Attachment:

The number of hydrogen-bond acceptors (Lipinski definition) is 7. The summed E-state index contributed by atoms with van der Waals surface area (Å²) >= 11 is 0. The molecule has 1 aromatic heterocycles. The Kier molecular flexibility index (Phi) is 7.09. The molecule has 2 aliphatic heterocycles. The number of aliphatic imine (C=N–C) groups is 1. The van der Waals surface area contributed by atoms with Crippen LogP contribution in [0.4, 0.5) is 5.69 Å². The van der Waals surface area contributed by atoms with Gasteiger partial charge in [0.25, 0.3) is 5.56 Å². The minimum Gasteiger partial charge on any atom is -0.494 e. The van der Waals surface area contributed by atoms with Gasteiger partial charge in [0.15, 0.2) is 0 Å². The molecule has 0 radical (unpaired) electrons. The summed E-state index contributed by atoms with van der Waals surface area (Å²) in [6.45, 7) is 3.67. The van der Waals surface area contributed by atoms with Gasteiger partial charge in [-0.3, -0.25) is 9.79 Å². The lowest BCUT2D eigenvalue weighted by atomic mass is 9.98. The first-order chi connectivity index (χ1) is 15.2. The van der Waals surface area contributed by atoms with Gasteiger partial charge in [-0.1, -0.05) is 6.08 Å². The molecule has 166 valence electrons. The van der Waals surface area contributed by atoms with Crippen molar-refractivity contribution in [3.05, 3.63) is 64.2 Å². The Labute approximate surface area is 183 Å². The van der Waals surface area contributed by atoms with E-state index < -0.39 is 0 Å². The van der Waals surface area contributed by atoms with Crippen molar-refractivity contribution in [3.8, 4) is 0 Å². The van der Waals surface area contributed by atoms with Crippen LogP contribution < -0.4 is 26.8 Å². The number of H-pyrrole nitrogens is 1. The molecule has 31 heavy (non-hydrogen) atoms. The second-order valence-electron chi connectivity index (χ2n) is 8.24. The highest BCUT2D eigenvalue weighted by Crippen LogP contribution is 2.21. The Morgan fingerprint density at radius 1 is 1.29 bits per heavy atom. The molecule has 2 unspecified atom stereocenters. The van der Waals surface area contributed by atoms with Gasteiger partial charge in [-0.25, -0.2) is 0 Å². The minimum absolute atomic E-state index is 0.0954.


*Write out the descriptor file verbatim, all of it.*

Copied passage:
The number of hydrogen-bond acceptors (Lipinski definition) is 7. The summed E-state index contributed by atoms with van der Waals surface area (Å²) >= 11 is 0. The molecule has 1 aromatic heterocycles. The Kier molecular flexibility index (Phi) is 7.09. The molecule has 2 aliphatic heterocycles. The number of aliphatic imine (C=N–C) groups is 1. The van der Waals surface area contributed by atoms with Crippen LogP contribution in [0.4, 0.5) is 5.69 Å². The van der Waals surface area contributed by atoms with Gasteiger partial charge in [0.25, 0.3) is 5.56 Å². The minimum Gasteiger partial charge on any atom is -0.494 e. The van der Waals surface area contributed by atoms with Gasteiger partial charge in [0.15, 0.2) is 0 Å². The molecule has 0 radical (unpaired) electrons. The summed E-state index contributed by atoms with van der Waals surface area (Å²) in [6.45, 7) is 3.67. The van der Waals surface area contributed by atoms with Gasteiger partial charge in [-0.3, -0.25) is 9.79 Å². The lowest BCUT2D eigenvalue weighted by atomic mass is 9.98. The first-order chi connectivity index (χ1) is 15.2. The van der Waals surface area contributed by atoms with Gasteiger partial charge in [-0.1, -0.05) is 6.08 Å². The molecule has 166 valence electrons. The van der Waals surface area contributed by atoms with Crippen molar-refractivity contribution in [3.05, 3.63) is 64.2 Å². The Labute approximate surface area is 183 Å². The van der Waals surface area contributed by atoms with E-state index < -0.39 is 0 Å². The van der Waals surface area contributed by atoms with Crippen molar-refractivity contribution in [3.8, 4) is 0 Å². The van der Waals surface area contributed by atoms with Crippen LogP contribution < -0.4 is 26.8 Å². The number of H-pyrrole nitrogens is 1. The molecule has 31 heavy (non-hydrogen) atoms. The second-order valence-electron chi connectivity index (χ2n) is 8.24. The highest BCUT2D eigenvalue weighted by Crippen LogP contribution is 2.21. The Morgan fingerprint density at radius 1 is 1.29 bits per heavy atom. The molecule has 2 unspecified atom stereocenters. The van der Waals surface area contributed by atoms with Gasteiger partial charge in [-0.25, -0.2) is 0 Å². The minimum absolute atomic E-state index is 0.0954.